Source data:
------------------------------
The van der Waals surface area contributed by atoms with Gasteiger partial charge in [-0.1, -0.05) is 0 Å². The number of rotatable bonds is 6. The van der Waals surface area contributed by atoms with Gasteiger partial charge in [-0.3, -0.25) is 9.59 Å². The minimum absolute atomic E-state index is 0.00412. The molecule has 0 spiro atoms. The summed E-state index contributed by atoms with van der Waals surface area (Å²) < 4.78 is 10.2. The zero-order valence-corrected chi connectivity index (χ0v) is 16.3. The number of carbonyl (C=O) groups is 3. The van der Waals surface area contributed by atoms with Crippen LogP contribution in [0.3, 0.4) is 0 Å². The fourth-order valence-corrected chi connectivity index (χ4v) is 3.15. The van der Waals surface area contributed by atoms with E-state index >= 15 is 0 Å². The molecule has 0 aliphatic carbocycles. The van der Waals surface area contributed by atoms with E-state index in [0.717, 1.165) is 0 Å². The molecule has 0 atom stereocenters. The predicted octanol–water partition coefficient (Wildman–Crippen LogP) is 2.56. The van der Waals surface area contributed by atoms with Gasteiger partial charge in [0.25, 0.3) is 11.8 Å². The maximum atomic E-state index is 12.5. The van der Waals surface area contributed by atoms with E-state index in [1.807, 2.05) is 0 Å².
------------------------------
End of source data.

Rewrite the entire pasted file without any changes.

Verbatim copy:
The van der Waals surface area contributed by atoms with Gasteiger partial charge in [-0.1, -0.05) is 0 Å². The number of rotatable bonds is 6. The van der Waals surface area contributed by atoms with Gasteiger partial charge in [-0.3, -0.25) is 9.59 Å². The minimum absolute atomic E-state index is 0.00412. The molecule has 0 spiro atoms. The summed E-state index contributed by atoms with van der Waals surface area (Å²) < 4.78 is 10.2. The zero-order valence-corrected chi connectivity index (χ0v) is 16.3. The number of carbonyl (C=O) groups is 3. The van der Waals surface area contributed by atoms with Crippen LogP contribution in [0.3, 0.4) is 0 Å². The fourth-order valence-corrected chi connectivity index (χ4v) is 3.15. The van der Waals surface area contributed by atoms with E-state index >= 15 is 0 Å². The molecule has 0 aliphatic carbocycles. The van der Waals surface area contributed by atoms with E-state index in [0.717, 1.165) is 0 Å². The molecule has 0 atom stereocenters. The predicted octanol–water partition coefficient (Wildman–Crippen LogP) is 2.56. The van der Waals surface area contributed by atoms with Gasteiger partial charge in [0.25, 0.3) is 11.8 Å². The maximum atomic E-state index is 12.5. The van der Waals surface area contributed by atoms with E-state index in [1.807, 2.05) is 0 Å².